Confused by the complications of copyright? Get the answers you need here.
If you've read Robert Fulghum's All I Really Need to Know I Learned in Kindergarten
, you know that genealogists have mastered one childhood lesson: how to share with others. When an Internet cousin asks for your research on Great-great-grandpa, you're happy to oblige. You might even post your ancestral discoveries online or write a book about them.
What you may not have learned in kindergarten is that sharing has limits. For example, the Denver Public Library might not be pleased if you published one of its online photos in your family history. The author of Springfield County Founders would be similarly underwhelmed if you photocopied chapter seven for your family's entire California contingent. And Aunt Sue probably wouldn't consider it a personal favor if you submitted her GEDCOMs to GenCircles without first getting her OK.
US copyright laws dictate the dos and don'ts of using other people's research—even when it's about your own ancestors. Unfortunately, those laws are notoriously bewildering, even to attorneys and judges. So how do well-intentioned genealogists like you get past the legal mumbo jumbo and make sure you stay on the right side of the law? Don't upload another family file or duplicate another photo without reading this essential (plain-English) guide to genealogists' common copyright questions.
What is copyright, anyway?
It's the right to make and distribute copies of a work, to create adaptations or derivative works (such as making a painting from a photograph) and to perform or display the work. Only the copyright holder owns these rights, unless she transfers them to someone else by, say, signing a contract to allow a magazine to publish her article. If someone wrongfully uses her material, she can sue.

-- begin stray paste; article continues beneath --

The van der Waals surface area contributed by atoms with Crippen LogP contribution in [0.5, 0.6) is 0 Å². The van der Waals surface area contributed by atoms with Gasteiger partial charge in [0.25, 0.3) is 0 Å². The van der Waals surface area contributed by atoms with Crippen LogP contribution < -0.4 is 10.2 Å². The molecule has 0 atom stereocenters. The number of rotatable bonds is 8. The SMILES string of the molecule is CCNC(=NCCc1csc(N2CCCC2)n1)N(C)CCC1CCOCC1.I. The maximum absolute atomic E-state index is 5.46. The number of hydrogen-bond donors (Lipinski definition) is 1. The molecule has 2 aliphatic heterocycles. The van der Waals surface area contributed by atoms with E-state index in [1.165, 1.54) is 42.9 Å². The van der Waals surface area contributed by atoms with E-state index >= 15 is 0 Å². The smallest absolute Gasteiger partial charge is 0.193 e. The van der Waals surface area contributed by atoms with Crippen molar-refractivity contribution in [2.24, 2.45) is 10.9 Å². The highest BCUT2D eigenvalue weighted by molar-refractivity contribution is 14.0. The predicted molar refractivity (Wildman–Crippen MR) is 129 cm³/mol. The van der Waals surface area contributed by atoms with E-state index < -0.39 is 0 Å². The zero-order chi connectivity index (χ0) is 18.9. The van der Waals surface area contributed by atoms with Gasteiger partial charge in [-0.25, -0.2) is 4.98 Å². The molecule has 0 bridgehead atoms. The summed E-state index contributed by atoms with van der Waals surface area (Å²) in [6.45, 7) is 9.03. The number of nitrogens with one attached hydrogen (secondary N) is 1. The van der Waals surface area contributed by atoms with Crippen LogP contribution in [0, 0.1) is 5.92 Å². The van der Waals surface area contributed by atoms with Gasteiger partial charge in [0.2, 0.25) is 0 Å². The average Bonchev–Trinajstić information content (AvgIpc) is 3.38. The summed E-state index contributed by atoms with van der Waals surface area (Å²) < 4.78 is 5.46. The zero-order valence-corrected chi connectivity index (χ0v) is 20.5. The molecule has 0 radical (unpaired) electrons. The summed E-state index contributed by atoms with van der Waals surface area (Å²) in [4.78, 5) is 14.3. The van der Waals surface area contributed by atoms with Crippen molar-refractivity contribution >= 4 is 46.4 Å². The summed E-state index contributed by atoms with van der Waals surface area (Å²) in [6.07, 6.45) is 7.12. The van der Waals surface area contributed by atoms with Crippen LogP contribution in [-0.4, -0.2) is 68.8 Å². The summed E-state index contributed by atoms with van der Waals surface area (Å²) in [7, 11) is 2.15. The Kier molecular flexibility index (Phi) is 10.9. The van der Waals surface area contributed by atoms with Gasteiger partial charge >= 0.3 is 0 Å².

The law automatically protects original works—you don't have to register them with the US Copyright Office. It's a good idea, though: By registering your published family history or cookbook, you make your copyright a matter of public record. You'll have legal advantages if you ever go to court over a violation.
Why do we need copyright?
Copyright encourages the creative efforts of artists, writers and businesspeople. After all, how willing would you be to publish a genealogy Web site if anyone could come along and claim ownership to your hard work?
What kinds of works are copyrighted?
All sorts of creative endeavors, including:
- Written material: books, magazines, newspapers, diaries, manuscripts, poetry, catalogs, brochures, ads, directories, encyclopedias, electronic databases, computer programs
- Visual material: photographs, prints, art reproductions, maps, charts, drawings, statues, dolls, motion pictures, plays and other audiovisual presentations
- Music: songs, lyrics, choreography
- Architecture: building designs and diagrams
What doesn't copyright protect?
Copyright doesn't apply to:
- Public-domain materials
- Facts, such as your grandfather's birth in Covington, Campbell County, Ky. in 1901
- Ideas, concepts, procedures and principles (patents protect these)
- Names, titles and slogans (trademark protects these)
- Blank forms, such as family group sheets and pedigree charts (but unique designs for these forms, such as those at www.familytreemagazine.com/forms/download.html, are protected)
- Recipes (although recipes collections, as well as the instructions to an individual recipe, are protected)
- Certain works the US government commissions as works for hire
- Government-created, genealogically useful documents including military service records, birth certificates, census schedules (but privacy restrictions may apply to recent records)
How long does copyright last?
Due to complicated and ever-changing copyright laws, the duration depends on when the work was created and whether it was published. Here are simplified guidelines (though exceptions apply):
- Works published before Jan. 1, 1923, are in the public domain (meaning anyone can use, adapt or copy them freely).
- Works published between 1923 and 1963 were protected for 28 years—but the copyright could be renewed for 47 years, then extended for another 20. If the copyright wasn't renewed, the work is in the public domain. About 85 percent of works published during this period aren't protected anymore.
- If a work was published between 1964 and 1977, the copyright lasts a total of 95 years.
- Any published or unpublished work created on or after Jan. 1, 1978, is protected for the life of the creator plus 70 years.
- A work created before Jan. 1, 1978, and published between that date and Dec. 31, 2002, is protected for the life of the author plus 70 years or until Dec. 31, 2047—whichever is greater.
Confused? You can assume that anything published within the past 75 years is protected. Once the copyright expires, a work moves into the public domain.